This post is also available in: Italian

Meltdown and Spectre are critical vulnerabilities existing in several modern CPU: these hardware bugs allow programs to steal data which is currently processed on the computer. Meltdown and Spectre can affect personal computers, mobile devices, server and several cloud services.

There isn’t a single simple way to minimize those security risks, because you need to patch different levels of your stack. For a VMware environment, there are some tools to check your status (and also to help you to apply the right patches).

One interesting tool is Runecast Analyzer that, starting with version 1.6.6 (now there is v1.6.8) it can help with Meltdown and Spectre patching detection and requirements, also in the trial mode (that it’s limited to 14 days from the installation).

The nice aspect is that Runecast Analyzer works on a virtual appliance that can be deployed and become up and running in few minutes. Also, the overall setup is super fast, including a short time for the download (the virtual appliance file is little more than 1 GB), so perfect to run check your environment. And the health check is not limited to those issues, but according to all VMware KB (but note that some other checks are not available in the trial version.

The Runecast Analyzer appliance is distributed in the OVA form, as a single file, that can be deployed on the existing vSphere infrastructure that you want to check. You can deploy also with the new vSphere (HTML5) Client without any issues (some OVF deployment does not work with this client).

Select your OVA file (RCapp_OVF10.ova is the file name):

Then choose a VM name, a VM folder location and the right compute resources location (cluster or resource pool). At this point you will have a small summary:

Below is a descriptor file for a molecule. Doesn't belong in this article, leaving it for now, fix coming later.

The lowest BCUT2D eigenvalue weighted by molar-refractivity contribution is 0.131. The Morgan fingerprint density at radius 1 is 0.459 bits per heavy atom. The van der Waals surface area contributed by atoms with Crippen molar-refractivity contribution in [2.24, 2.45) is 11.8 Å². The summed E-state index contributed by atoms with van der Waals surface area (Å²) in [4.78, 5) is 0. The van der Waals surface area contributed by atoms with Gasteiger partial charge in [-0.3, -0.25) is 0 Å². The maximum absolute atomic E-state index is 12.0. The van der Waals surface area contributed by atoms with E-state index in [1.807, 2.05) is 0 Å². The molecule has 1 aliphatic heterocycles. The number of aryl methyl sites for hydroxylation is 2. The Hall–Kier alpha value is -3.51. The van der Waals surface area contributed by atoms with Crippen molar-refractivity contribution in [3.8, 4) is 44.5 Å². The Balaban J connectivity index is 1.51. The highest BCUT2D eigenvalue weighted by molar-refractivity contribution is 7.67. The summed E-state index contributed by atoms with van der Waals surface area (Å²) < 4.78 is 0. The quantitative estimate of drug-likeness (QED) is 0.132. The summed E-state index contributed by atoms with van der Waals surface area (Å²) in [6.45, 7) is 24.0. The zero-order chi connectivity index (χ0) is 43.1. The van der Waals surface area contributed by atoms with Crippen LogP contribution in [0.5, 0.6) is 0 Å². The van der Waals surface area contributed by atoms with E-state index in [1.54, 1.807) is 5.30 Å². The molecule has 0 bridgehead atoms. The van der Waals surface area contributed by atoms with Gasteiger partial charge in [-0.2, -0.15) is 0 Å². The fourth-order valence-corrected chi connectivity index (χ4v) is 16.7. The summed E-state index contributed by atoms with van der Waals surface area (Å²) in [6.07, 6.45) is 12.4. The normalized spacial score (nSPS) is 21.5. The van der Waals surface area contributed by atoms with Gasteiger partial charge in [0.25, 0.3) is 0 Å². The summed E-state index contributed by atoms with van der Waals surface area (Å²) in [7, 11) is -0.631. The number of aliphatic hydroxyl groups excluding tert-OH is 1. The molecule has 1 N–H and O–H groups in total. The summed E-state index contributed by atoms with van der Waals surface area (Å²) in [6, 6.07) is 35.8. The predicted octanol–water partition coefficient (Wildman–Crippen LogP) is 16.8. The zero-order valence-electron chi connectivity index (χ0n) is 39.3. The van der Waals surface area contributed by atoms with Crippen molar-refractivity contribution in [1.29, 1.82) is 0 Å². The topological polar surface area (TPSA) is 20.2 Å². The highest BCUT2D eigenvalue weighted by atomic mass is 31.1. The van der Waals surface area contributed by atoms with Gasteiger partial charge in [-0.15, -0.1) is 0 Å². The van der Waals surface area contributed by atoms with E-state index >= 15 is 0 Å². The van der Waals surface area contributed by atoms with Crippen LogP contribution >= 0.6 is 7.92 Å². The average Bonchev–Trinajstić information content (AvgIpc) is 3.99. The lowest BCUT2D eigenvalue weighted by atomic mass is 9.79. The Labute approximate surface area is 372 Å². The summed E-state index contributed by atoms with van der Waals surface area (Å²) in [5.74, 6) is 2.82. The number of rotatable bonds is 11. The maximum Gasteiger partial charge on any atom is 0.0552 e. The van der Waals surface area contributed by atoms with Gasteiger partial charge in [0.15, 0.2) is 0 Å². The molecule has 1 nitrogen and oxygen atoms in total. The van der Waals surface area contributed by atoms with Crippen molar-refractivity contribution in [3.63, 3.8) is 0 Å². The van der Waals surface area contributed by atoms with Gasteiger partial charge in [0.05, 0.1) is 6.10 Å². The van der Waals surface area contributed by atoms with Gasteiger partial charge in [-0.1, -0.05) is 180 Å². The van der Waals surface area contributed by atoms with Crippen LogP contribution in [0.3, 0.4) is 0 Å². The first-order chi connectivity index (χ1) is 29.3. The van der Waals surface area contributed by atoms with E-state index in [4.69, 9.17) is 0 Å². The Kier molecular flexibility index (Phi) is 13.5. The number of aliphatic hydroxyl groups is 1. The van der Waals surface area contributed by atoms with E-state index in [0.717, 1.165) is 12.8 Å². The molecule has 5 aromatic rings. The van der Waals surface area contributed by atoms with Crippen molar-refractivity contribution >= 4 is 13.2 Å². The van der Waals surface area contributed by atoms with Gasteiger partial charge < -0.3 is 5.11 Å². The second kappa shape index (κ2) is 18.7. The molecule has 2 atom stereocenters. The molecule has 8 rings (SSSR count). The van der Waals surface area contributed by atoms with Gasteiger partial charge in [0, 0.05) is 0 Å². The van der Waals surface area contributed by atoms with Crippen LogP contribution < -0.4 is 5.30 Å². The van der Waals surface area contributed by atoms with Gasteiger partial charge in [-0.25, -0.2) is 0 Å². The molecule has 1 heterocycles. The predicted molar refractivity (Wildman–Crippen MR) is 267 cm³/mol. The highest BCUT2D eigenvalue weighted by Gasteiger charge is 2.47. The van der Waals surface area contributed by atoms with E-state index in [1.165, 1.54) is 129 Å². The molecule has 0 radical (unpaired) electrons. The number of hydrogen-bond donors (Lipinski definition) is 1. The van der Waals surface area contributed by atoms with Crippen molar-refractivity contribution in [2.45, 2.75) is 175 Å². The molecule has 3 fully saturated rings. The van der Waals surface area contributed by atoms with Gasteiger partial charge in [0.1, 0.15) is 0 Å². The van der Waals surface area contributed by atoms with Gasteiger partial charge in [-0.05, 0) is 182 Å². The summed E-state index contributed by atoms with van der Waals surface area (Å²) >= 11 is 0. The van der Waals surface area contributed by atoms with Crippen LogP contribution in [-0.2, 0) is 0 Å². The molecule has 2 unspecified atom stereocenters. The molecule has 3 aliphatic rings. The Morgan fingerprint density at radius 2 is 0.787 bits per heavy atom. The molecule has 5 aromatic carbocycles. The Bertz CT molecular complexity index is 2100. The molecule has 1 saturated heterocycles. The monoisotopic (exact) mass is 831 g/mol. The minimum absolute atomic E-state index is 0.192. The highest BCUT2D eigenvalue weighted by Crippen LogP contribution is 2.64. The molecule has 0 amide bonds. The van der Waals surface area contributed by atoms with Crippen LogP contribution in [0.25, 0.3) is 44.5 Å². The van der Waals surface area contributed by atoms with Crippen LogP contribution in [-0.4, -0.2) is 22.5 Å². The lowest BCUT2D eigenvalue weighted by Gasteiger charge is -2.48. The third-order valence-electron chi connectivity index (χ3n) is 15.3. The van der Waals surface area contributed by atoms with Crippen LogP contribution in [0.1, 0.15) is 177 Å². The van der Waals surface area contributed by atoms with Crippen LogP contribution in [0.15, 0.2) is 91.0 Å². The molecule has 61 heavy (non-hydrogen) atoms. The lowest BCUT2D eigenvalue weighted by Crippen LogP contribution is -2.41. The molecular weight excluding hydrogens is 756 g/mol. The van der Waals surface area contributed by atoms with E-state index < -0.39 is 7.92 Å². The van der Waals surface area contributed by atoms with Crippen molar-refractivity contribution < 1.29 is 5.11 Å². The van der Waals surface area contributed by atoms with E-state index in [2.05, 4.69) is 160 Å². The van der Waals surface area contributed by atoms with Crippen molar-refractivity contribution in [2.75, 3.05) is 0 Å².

Now you can agree with the license file and choose the virtual appliance sizing:

The deployment process has three different size (small/medium/large) with the following minimum of resources:

  • Small (use this configuration for small environments: 1 vCenter and 10 hosts)
    ▪ 2 vCPU
    ▪ 4 GB RAM
    ▪ 90GB Storage
    ▪ 100Mbit network (1GBit or above recommended)
  • Medium (use this configuration for medium deployments: 5 vCenters and 100 hosts)
    ▪ 4 vCPU
    ▪ 8 GB RAM
    ▪ 90GB Storage
    ▪ 100Mbit network (1GBit or above recommended)
  • Large (use this configuration for large deployments: up to 15 vCenters and 250 hosts )
    ▪ 8 vCPU
    ▪ 32 GB RAM
    ▪ 90GB Storage
    ▪ 100Mbit network (1GBit or above recommended)

Now you can choose the storage location (and the disk provisioning, in thick provisioning the virtual disk will use the entire 90GB of space) and a network portgroup able to reach the vCenter Server.

At this point you have to pass all the parameters needed for the guest customization, but if you have a DHCP server you can simple leave all the fields empty!

Now you can power-on the VM. Note that the VM has a guest managed VMware Tools useful to get your IP address, in case you are using a DHCP auto-configuration:

At this point, you can use your browser and just open this page: https://Runecast_VA_IP

Default credential are documented in the user manual:

  • user: rcuser
  • password: Runecast!

Now the first step it’s just add your vCenter Server (via IP or name):

Note that are supported also all version 5.x of vSphere (but for Meltdown and Spectre make sense analyze only 5.5 versions of later). For the vSphere Web Client integration version 6.x of vSphere is needed, but you can complete the analysis also without this integration.

Now just start a scan of your infrastructure… it’s quite fast and in few minutes will be completed:

Now you can check the report in the KBs discovered section, in case of affected system you will have some report like this:

In less than 15 minutes you can deploy the VA, configure it and run the healt check. Very fast and effective.

In the report are provided also the references and some information for fix the result, but no automation to apply the required patches.

And note that does not check your hardware BIOS and firmware or your guest VM information. This detection it’s limited to ESXi and vCenter versions.

See also:

This post has already been read 1113 times.

Andrea MauroAbout Andrea Mauro (2642 Posts)

Virtualization & Cloud Architect. VMUG IT Co-Founder and board member. VMware VMTN Moderator and vExpert 2010-17. PernixPro 2014-16. Dell TechCenter Rockstar 2014-15. Microsoft MVP 2014-16. Veeam Vanguard 2015-17. Nutanix NTC 2014-17. Several certifications including: VCDX-DCV, VCP-DCV/DT/Cloud, VCAP-DCA/DCD/CIA/CID/DTA/DTD, MCSA, MCSE, MCITP, CCA, NPP.

Related Post: